Private property where trumpeter swans were saved from brink of extinction to be added to remote B.C. park
Fundraising by B.C. Parks Foundation secures homestead on Lonesome Lake in Tweedsmuir Provincial Park
An 80-hectare swath of land within Tweedsmuir Provincial Park, northeast of Bella Coola, B.C., will be added to the park after a successful fundraising campaign by the B.C. Parks Foundation.
The foundation announced on Tuesday that more than 100 contributors, including one major anonymous donor, had given nearly $700,000, enough to buy the property and fund its management.
The land at the south end of Lonesome Lake was a homestead going back to the early 1900s, when Ralph and Ethel Edwards, along with their family, settled there before the surrounding area became Tweedsmuir Provincial Park.
"The Lonesome Lake property is really important because this is where trumpeter swans were saved from extinction in British Columbia, and the world, really, back in the 1920s, '30s, and '40s," said Ric Careless, vice chair of the foundation.
According to Careless, the Edwards family basically saved the species over three decades beginning in the 1920s. They lugged bags of barley into the area on horseback to feed the swans — a species that may have dropped to fewer than 100 birds after it was over-hunted for its brilliant white plumage.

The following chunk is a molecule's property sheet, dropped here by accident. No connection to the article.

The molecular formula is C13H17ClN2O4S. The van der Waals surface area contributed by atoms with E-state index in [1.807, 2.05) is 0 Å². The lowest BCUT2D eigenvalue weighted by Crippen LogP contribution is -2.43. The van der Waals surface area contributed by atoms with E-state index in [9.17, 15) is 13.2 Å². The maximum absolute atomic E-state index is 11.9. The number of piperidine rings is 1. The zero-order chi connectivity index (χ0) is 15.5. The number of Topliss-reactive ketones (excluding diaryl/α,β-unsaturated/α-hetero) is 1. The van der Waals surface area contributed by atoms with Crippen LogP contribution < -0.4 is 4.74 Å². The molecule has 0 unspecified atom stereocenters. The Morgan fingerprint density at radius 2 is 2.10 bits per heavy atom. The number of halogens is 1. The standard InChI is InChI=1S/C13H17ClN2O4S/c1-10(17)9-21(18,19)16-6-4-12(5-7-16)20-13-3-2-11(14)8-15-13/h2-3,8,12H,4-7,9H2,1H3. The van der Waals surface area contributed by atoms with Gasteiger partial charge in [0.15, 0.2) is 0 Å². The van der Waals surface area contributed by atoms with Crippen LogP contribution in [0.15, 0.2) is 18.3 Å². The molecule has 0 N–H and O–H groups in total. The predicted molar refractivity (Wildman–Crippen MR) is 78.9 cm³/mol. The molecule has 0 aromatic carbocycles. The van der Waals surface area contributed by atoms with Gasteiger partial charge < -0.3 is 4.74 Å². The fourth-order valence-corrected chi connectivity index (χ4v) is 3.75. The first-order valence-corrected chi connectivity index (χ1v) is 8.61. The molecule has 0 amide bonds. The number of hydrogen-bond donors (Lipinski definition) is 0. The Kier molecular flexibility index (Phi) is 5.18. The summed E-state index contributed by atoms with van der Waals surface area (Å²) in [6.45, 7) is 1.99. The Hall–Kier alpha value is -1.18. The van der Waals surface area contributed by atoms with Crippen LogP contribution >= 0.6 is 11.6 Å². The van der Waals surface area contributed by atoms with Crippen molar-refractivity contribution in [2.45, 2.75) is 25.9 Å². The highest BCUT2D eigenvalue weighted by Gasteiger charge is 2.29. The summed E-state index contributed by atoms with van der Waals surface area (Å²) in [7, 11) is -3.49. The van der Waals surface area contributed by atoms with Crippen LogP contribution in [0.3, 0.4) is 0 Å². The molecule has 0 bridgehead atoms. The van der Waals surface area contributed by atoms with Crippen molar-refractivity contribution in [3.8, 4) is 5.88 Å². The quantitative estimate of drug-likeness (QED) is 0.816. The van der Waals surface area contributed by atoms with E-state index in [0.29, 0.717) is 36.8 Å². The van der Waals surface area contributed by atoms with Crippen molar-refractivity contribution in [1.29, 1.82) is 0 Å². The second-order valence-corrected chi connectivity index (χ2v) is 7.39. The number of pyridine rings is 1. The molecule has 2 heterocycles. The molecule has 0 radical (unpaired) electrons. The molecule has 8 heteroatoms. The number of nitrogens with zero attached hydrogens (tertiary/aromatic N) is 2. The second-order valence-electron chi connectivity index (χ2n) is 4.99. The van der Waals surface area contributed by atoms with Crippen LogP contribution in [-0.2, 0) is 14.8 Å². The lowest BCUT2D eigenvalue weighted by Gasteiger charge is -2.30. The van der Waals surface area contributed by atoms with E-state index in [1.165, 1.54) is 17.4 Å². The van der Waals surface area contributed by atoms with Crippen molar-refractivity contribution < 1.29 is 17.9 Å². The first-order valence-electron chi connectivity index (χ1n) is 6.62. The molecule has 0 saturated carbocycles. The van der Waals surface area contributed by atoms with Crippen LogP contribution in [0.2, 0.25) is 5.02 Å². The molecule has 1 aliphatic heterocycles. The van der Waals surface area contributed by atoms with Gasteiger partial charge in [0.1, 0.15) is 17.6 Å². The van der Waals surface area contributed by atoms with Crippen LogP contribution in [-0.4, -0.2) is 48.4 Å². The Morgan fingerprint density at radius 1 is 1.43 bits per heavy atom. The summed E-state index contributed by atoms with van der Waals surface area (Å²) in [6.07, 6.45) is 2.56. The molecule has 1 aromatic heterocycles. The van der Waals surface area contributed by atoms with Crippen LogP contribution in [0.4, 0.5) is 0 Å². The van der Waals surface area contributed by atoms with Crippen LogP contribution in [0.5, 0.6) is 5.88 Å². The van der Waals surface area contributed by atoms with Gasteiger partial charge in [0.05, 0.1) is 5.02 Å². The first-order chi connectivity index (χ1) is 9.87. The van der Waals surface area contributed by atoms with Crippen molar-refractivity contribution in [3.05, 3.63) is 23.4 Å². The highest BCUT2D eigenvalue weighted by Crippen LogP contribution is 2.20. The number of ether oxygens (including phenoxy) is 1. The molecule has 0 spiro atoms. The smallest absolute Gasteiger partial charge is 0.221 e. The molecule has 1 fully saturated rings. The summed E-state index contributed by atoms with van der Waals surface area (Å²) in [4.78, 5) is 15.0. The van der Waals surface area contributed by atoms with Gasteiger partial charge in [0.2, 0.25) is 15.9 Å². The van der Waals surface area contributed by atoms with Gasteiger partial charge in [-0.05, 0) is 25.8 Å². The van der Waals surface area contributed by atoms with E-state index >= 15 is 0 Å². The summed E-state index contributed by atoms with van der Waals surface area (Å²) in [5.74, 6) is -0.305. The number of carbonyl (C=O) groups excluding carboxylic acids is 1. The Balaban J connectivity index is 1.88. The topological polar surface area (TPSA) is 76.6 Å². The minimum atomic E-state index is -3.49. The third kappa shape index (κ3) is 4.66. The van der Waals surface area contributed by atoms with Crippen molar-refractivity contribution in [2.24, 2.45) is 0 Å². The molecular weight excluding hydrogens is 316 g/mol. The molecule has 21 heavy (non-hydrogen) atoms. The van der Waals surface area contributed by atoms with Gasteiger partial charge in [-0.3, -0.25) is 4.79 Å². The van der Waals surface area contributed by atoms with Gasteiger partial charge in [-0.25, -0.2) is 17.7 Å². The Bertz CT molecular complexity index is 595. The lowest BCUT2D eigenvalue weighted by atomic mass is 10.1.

By the 1950s, the swans were far more numerous, and Careless says four of the stunning birds from Lonesome Lake were given to then Princess Elizabeth after a visit to British Columbia.
The newly acquired property is near towering Hunlen Falls at the north end of Lonesome Lake, as well as other majestic natural features.
"This was a very high-priority property. I've known about it for a couple decades, but it just became available," he said.
Careless's fear was that the land would be purchased by someone with the intention of turning it — and its waterways filled with sockeye salmon and steelhead trout — into a tourist fishing destination.
He was worried the helicopter and float plane traffic would have an impact on the trumpeter swans, the grizzly bears, the fish, and other creatures relying on the habitat.
"It really would have been a major loss," said Careless, thinking of the scenario that has been avoided by the foundation's successful campaign.
Though he didn't like the prospect of motorized visitors flocking to the lake, Careless suggests people who want a taste of rugged wilderness should check it out. He recommends a 30-kilometre trail, popular with grizzlies, up the Atnarko River from the Bella Coola Highway.
"This is serious backcountry. If you really want to experience what wilderness feels like, and the very best — I mean this is world class," said Careless.
Do you have more to add to this story? Email firstname.lastname@example.org
Follow Rafferty Baker on Twitter: @raffertybaker